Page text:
Young voters and first-time voters are responsible for the surge (see comments from “AC” below).
- GIUSEPPE PIERO GRILLO – MOVIMENTO 5 STELLE – 8,689.168 – 25.55%
- PIER LUIGI BERSANI – PARTITO DEMOCRATICO – 8,644,187 Votes – 25.42%
- SILVIO BERLUSCONI – IL POPOLO DELLA LIBERTA’ – 7.332.667 Votes – 21.56%
- MARIO MONTI – SCELTA CIVICA CON MONTI PER L’ITALIA – 2,824,001 Votes – 8.30%
Bersani gets 55% of the Chamber seats because his center-left coalition barely beat Berlusconi’s center-right coalition by a 29.54% to 29.18% margin otherwise Berlusconi would be courting Beppe Grillo (likely to no avail) to form a coalition.
- PIER LUIGI BERSANI – PARTITO DEMOCRATICO – 8,399,991 Votes – 27.43%
- GIUSEPPE PIERO GRILLO – MOVIMENTO 5 STELLE – 7,285,648 – 23.79%
- SILVIO BERLUSCONI – IL POPOLO DELLA LIBERTA’ – 6,829,135 Votes – 22.30%
- MARIO MONTI – SCELTA CIVICA CON MONTI PER L’ITALIA – 2,797,451 Votes – 9.13%
The center-left received a higher percentage of votes than the center-right by a 31.63% to 30.72% margin. However, Senate seats are assigned based on regional totals and the result will be something like a 119 to 117 spit with the Five Star Movement picking up 54 Seats. A majority takes 158 so no coalition is likely.
Comments From “AC”
Reader “AC” who is from Italy but now lives in France writes …
Final result are now available: M5S is the first political party at the Chamber of representatives, by a mere 46k voters. The Center-Left coalition scored first as coalition and therefore received a 55% majority of seats in the Chamber. There is no majority in the Senate and no possible majority even combining Bersani with Monti, so the result is a hung Parliament, exactly the forecast I made months ago.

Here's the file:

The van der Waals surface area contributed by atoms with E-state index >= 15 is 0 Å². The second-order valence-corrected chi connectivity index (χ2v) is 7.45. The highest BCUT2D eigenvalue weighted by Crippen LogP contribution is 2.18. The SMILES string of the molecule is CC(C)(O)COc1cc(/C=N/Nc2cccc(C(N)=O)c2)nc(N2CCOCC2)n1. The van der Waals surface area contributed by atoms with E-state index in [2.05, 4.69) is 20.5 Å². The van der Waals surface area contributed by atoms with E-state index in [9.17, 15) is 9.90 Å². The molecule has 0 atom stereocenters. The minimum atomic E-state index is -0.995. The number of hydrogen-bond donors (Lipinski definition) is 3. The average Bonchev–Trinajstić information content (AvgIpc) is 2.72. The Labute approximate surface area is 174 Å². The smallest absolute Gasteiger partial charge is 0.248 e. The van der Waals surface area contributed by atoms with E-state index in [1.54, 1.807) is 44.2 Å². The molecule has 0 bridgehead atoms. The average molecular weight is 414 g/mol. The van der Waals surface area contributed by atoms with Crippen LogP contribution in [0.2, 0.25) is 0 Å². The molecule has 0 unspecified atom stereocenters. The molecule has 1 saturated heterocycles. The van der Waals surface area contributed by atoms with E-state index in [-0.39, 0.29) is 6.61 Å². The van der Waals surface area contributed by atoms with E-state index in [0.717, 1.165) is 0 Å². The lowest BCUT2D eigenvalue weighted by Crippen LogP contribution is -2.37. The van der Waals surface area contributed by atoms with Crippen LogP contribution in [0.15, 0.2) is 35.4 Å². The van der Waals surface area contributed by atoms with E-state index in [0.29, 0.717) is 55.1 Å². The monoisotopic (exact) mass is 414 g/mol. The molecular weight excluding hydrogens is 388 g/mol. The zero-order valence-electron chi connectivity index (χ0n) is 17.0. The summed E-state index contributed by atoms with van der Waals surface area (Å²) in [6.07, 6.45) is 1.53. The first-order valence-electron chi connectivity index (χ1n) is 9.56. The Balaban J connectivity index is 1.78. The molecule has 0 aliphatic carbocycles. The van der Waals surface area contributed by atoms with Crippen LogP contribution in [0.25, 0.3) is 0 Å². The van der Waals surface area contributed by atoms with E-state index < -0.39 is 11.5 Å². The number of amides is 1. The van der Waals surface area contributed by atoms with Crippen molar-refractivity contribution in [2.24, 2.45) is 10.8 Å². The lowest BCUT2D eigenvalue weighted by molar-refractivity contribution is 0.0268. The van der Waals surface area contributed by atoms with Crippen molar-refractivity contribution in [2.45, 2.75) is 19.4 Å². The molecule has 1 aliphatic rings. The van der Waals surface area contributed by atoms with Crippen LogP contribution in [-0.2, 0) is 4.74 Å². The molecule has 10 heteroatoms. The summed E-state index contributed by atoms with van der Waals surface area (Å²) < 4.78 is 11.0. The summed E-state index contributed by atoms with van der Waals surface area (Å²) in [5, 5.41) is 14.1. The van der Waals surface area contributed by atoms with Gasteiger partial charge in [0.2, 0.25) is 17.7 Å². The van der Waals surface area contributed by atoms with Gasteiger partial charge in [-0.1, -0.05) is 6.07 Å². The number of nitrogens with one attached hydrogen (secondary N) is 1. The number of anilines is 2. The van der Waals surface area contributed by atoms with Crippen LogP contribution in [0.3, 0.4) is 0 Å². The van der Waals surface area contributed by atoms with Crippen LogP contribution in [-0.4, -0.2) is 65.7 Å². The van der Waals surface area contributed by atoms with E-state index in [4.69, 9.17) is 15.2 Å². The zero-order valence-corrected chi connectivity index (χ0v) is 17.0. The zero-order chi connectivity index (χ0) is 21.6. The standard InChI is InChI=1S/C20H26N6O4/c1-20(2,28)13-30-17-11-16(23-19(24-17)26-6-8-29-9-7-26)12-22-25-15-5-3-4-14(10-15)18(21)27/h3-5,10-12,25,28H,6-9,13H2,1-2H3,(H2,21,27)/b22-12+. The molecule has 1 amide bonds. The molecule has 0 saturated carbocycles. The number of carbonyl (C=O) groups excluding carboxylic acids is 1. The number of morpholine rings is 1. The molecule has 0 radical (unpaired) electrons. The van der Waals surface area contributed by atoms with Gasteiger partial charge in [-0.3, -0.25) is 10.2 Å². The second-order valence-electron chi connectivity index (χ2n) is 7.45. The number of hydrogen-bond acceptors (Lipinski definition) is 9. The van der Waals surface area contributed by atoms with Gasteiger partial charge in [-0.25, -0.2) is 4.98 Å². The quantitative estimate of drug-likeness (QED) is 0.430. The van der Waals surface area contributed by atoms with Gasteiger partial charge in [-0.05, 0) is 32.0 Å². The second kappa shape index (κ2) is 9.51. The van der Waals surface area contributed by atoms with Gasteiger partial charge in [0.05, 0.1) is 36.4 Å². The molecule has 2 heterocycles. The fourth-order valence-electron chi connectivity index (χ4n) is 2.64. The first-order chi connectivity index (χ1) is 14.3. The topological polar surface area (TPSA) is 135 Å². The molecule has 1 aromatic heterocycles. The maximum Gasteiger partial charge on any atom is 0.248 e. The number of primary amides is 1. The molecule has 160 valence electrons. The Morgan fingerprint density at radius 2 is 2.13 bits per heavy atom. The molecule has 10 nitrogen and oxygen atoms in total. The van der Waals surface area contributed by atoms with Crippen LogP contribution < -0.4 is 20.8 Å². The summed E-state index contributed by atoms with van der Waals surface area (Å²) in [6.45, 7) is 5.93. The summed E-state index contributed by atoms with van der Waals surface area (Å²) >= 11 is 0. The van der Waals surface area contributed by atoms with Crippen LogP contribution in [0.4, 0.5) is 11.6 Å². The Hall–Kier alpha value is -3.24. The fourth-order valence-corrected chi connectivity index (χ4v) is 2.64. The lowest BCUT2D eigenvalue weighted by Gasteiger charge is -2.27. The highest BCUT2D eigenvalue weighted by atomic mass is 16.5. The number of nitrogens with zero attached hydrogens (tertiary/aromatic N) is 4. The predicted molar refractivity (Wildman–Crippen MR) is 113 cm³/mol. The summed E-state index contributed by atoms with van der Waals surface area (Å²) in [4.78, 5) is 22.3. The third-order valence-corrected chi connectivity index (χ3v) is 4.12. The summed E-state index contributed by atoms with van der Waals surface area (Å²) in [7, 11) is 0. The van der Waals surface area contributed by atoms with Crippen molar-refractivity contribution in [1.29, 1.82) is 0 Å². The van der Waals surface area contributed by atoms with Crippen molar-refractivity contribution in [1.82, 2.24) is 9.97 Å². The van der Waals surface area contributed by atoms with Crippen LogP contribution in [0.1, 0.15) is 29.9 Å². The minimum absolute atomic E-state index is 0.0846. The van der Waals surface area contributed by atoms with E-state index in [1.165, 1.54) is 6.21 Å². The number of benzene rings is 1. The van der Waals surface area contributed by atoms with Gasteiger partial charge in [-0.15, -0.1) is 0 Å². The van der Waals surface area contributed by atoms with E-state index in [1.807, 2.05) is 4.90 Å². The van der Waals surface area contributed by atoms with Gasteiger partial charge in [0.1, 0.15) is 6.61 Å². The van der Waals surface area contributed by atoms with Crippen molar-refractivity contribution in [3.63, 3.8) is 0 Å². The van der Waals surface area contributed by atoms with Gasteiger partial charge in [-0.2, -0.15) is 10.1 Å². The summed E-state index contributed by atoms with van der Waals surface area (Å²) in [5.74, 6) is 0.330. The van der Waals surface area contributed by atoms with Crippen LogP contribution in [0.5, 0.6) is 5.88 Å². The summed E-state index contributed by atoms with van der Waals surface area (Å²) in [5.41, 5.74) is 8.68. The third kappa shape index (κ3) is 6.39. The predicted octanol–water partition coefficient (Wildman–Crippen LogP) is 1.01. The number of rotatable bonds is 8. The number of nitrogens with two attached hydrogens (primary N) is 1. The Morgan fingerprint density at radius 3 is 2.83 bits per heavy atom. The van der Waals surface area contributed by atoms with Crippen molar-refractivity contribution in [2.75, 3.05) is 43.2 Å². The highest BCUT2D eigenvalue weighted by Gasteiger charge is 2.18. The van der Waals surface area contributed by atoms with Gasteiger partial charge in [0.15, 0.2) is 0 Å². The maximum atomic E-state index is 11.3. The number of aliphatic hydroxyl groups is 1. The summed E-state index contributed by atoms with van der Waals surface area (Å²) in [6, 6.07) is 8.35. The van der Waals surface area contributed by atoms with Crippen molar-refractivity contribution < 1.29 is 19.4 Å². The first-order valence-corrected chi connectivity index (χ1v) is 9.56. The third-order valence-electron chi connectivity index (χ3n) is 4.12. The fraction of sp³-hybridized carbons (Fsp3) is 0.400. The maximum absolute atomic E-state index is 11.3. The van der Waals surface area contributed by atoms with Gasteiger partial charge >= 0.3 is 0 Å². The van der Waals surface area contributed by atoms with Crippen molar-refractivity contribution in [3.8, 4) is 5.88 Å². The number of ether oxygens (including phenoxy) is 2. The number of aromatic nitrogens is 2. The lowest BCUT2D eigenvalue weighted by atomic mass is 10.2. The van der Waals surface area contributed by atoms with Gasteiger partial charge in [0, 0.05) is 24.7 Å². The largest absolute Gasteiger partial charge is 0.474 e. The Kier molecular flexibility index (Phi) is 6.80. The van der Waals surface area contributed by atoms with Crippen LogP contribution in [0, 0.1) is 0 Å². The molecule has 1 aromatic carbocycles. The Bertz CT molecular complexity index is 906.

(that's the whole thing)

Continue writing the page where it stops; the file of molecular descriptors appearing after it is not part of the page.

In the Senate M5S is not the first party and scored a little bit less (23.79%). The main differences in the voters between Chamber and Senate is that to vote for the Chamber you must be eighteen, for the Senate you need to be 25 years old. This means that youngest part of the population and first-time voters voted massively for M5S.
Explaining Italian Politics
Reader “AC” who is from Italy but now lives in France, has some observations and comments on Italian politics in response to Monti Threatens to Resign if No Eurobonds; Specter of Early Elections
Monti’s days are indeed numbered because he will step down at the end of legislature (spring 2013) and he will not seek for renewal of his mandate in the new one. However, his term could be even shorter.
There could be early elections before the natural term. … the most likely outcome of the next election in Italy is a deadlock … the Senate will most likely be fragmented with no majority at all. To govern, you need majority on both.
Explaining the Surge for Grillo
- Youth unemployment of 27%
- People in general tired of austerity
- People in general fed up with corruption in the major political parties
There were early elections and the result was indeed a deadlock.
Thanks to “AC” I have been following Beppe Grillo since early 2012. Mainstream media mostly ignored Beppe Grillo until after the election, shocked by a result we predicted long ago.
Mike “Mish” Shedlock